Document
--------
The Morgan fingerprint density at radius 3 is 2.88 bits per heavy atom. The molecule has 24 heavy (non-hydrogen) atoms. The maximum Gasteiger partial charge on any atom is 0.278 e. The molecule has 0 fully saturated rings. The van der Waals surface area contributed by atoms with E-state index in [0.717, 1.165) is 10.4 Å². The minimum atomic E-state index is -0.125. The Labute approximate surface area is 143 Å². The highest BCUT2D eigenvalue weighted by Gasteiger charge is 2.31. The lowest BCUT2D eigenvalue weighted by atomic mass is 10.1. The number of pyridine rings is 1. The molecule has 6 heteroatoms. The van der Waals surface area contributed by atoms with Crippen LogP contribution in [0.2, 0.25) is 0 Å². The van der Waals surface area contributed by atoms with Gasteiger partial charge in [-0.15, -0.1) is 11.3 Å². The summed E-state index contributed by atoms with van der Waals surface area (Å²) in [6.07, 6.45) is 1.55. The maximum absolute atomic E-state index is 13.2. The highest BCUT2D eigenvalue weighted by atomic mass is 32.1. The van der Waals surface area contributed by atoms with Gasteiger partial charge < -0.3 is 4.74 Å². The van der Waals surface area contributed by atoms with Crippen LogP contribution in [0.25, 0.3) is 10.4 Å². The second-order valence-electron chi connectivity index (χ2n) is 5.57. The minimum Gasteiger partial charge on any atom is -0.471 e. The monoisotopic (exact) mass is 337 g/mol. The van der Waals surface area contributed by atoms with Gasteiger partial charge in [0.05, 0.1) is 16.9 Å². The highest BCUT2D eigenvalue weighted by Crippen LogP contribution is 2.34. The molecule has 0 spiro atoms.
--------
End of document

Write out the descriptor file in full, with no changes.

The Morgan fingerprint density at radius 3 is 2.88 bits per heavy atom. The molecule has 24 heavy (non-hydrogen) atoms. The maximum Gasteiger partial charge on any atom is 0.278 e. The molecule has 0 fully saturated rings. The van der Waals surface area contributed by atoms with E-state index in [0.717, 1.165) is 10.4 Å². The minimum atomic E-state index is -0.125. The Labute approximate surface area is 143 Å². The highest BCUT2D eigenvalue weighted by Gasteiger charge is 2.31. The lowest BCUT2D eigenvalue weighted by atomic mass is 10.1. The number of pyridine rings is 1. The molecule has 6 heteroatoms. The van der Waals surface area contributed by atoms with Crippen LogP contribution in [0.2, 0.25) is 0 Å². The van der Waals surface area contributed by atoms with Gasteiger partial charge in [-0.15, -0.1) is 11.3 Å². The summed E-state index contributed by atoms with van der Waals surface area (Å²) in [6.07, 6.45) is 1.55. The maximum absolute atomic E-state index is 13.2. The highest BCUT2D eigenvalue weighted by atomic mass is 32.1. The van der Waals surface area contributed by atoms with Gasteiger partial charge < -0.3 is 4.74 Å². The van der Waals surface area contributed by atoms with Crippen LogP contribution in [0.25, 0.3) is 10.4 Å². The second-order valence-electron chi connectivity index (χ2n) is 5.57. The minimum Gasteiger partial charge on any atom is -0.471 e. The monoisotopic (exact) mass is 337 g/mol. The van der Waals surface area contributed by atoms with Gasteiger partial charge in [0.05, 0.1) is 16.9 Å². The highest BCUT2D eigenvalue weighted by Crippen LogP contribution is 2.34. The molecule has 0 spiro atoms.